By Janice Nesamani
NORTHWEST ASIAN WEEKLY
Living through a year of the pandemic has brought each one of us a set of challenges that we have had to overcome. For Rick Rinthalukay-Moore, it has been no different. Moore and his wife, Nita, are owners of Simply Thai, a restaurant located in Tukwila. He is also the founder of a fish processing unit in Georgetown called Sea Native USA Inc. Needless to say, both businesses have been affected adversely by the pandemic.
For Moore, though, this is just another challenge. In fact, when the going gets tough, Rick gets going. Laotian-born Moore moved to North Carolina as a young teen. A visit to Seattle, with the waters of Elliot Bay on one side and Cascade mountains on the other, was enough to convince him to make it his home.
“When my wife and I opened our restaurant in Tukwila, there were no Thai restaurants there,” Moore said. He claims he was inspired by John F. Kennedy, who famously said, “We choose to go to the moon in this decade and do the other things, not because they are easy, but because they are hard…” Moore said, “Many thought I was making a mistake with the location, however, we persevered and became quite popular with the working crowd in the area.”
In fact, in 2008, when the financial crisis hit, Moore added salmon to his Thai dishes to drum up business and it worked. He even set up his fish processing unit (Sea Native) to primarily supply his restaurant with quality seafood, but began doing small projects for third-party businesses, too.
The dog lover even started smoking Columbia River King Salmon to make dog treats that he claims both he and his dogs enjoy. Things were okay until the pandemic hit—in March last year, everything came to a standstill.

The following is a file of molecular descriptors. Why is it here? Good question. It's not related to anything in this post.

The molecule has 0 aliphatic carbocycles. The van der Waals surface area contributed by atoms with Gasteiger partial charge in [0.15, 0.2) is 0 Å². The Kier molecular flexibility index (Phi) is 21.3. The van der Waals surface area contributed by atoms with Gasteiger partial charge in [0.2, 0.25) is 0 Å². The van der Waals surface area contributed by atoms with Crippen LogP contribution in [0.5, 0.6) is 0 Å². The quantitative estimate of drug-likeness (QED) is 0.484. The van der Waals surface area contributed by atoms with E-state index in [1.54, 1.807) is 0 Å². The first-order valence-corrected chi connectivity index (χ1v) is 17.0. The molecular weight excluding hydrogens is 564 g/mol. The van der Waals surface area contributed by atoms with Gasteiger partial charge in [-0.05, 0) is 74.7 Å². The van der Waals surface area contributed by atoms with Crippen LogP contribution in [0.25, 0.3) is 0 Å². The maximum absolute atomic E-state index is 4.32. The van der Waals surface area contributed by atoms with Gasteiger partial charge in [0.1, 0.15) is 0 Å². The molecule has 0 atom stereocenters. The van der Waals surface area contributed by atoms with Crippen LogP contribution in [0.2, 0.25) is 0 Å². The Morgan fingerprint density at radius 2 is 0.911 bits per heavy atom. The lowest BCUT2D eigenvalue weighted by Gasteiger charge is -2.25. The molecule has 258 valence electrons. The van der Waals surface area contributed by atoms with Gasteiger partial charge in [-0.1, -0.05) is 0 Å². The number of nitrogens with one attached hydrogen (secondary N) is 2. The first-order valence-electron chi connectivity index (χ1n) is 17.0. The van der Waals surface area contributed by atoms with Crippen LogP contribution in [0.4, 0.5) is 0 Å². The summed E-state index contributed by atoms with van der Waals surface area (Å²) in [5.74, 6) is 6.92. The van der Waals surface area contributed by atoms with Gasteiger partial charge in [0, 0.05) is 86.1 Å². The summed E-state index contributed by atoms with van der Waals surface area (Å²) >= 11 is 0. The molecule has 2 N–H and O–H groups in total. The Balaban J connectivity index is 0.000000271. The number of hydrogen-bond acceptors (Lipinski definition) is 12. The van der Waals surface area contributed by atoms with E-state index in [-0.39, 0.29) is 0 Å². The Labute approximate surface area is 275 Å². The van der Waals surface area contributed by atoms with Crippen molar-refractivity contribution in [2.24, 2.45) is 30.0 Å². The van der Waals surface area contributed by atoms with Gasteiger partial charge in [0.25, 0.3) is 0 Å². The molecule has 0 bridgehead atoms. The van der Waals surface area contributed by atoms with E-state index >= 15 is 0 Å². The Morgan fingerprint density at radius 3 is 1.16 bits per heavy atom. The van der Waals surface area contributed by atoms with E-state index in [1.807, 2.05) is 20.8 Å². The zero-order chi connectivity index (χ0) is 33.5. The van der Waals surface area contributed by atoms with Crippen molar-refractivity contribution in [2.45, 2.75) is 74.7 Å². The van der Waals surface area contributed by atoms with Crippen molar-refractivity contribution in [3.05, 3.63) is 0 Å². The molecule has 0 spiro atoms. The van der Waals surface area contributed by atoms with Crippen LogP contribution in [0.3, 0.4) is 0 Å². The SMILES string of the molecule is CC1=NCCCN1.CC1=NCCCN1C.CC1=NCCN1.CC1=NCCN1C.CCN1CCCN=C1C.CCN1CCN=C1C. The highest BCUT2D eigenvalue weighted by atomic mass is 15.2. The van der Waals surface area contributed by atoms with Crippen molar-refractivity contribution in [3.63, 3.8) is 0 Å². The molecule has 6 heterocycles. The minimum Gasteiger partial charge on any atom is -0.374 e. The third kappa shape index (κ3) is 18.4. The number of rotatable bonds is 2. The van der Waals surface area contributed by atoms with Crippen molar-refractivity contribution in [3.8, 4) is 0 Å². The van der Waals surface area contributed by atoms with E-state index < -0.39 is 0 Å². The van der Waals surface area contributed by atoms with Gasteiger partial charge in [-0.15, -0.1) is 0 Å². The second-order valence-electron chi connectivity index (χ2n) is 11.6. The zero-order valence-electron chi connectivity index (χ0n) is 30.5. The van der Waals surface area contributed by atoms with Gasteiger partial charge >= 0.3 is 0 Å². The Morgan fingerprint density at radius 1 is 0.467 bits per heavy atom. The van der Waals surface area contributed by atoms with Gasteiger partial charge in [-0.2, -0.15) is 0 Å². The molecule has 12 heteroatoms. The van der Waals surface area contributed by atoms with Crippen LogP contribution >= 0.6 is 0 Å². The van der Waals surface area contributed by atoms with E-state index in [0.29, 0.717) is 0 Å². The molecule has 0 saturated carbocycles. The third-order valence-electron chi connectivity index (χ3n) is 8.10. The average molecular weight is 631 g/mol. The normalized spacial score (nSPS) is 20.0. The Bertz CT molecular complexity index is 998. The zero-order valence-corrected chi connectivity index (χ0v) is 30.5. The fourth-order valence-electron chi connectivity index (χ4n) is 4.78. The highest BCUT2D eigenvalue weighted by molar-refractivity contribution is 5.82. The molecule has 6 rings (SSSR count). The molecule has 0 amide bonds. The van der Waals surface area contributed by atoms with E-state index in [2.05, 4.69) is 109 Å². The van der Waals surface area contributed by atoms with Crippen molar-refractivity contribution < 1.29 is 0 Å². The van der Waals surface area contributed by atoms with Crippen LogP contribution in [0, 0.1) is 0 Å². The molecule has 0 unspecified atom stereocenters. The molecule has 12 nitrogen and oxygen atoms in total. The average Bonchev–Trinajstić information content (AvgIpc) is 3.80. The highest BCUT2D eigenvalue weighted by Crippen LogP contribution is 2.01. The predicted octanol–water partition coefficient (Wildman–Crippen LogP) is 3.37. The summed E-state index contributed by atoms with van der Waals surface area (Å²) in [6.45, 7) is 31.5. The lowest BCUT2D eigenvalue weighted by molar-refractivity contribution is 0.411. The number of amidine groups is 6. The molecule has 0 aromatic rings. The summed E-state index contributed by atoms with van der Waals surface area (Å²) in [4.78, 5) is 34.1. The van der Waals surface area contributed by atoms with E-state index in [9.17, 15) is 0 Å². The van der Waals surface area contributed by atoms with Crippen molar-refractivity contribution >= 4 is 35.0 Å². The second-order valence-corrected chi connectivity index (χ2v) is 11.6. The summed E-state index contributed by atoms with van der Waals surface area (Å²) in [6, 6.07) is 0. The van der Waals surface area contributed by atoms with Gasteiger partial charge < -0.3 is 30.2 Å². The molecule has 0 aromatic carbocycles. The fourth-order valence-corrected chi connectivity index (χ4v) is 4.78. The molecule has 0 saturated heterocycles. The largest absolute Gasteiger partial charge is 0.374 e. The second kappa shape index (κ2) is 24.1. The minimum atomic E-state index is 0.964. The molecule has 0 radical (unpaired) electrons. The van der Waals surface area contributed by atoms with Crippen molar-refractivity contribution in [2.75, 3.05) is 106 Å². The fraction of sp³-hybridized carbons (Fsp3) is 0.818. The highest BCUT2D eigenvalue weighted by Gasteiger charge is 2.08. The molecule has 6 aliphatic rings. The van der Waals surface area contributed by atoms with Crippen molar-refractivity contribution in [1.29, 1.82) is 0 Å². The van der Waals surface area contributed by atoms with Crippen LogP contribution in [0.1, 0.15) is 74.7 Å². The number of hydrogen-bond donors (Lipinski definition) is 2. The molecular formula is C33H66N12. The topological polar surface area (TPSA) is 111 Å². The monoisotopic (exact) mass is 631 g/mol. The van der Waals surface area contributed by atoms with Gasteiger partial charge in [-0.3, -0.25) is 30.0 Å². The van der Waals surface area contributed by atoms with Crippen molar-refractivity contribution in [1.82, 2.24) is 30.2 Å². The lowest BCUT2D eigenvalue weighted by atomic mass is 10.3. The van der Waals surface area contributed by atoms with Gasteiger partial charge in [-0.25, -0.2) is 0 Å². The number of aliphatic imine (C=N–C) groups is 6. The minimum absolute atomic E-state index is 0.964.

“Through it all, my wife and I didn’t stop working,” Moore said. In fact, the couple sat down with their children and had a difficult conversation.
“We told them about our finances and life insurance policies in case we contracted Covid,” he said.
With no office workers, things at the restaurant were slow, but seeing long lines at food banks prompted Rick to take hot Thai meals to where he saw a need—a local fire station, for example. Rick had to furlough and lay people off at both his restaurant and plant.
“It was really a difficult decision, but we had kept them on despite not having enough business as long as we could,” he said.
Soon Rick realized he had to do something with the pounds of smoked salmon dog treats he had.
“In 2019, I had some success by setting up a stall during the Issaquah Salmon Days festival…People really liked my smoked salmon products,” he said.
It was then that Moore decided to procure and smoke enough products and head to events such as the Puyallup Fair, Folklife, and Bite of Seattle, among others.
“None of those events happened,” he said, explaining how his plans were laid waste. Now, with the new season around the corner, Rick, who parents two German Shepherds and four Chihuahuas, has a new mission: giving all his dog treats away.
“I did talk to some dog treat makers in the region who were very impressed by my smoked salmon treats and the fact that I snack on my dog treats, too,” Rick said.
“It’s really good quality, human-grade fish that I was using to make my treats,” he said. Having sold some of his treats through third party labels, Moore would like to see his product have a positive impact on pets in need.
“I see and hear about pets left out in the cold, neglected or uncared for, and my heart breaks,” Moore said. “I would like to do something to end it.” So, he’s sending out a message to dog owners in and around Seattle to email him at
firstname.lastname@example.org if they want some yummy salmon treats for their fur babies shipped to their homes. All he asks in return is that recipients make a donation to an animal rescue or shelter.
When asked about how giving his treats away at no cost will affect his businesses, Moore brushes away the thought.
“I guess I get it from my father. He would give the shirt off his back to someone in need,” he said. “I just want to put some good out in the world and help care for some animals through the process.”
Janice can be reached at email@example.com.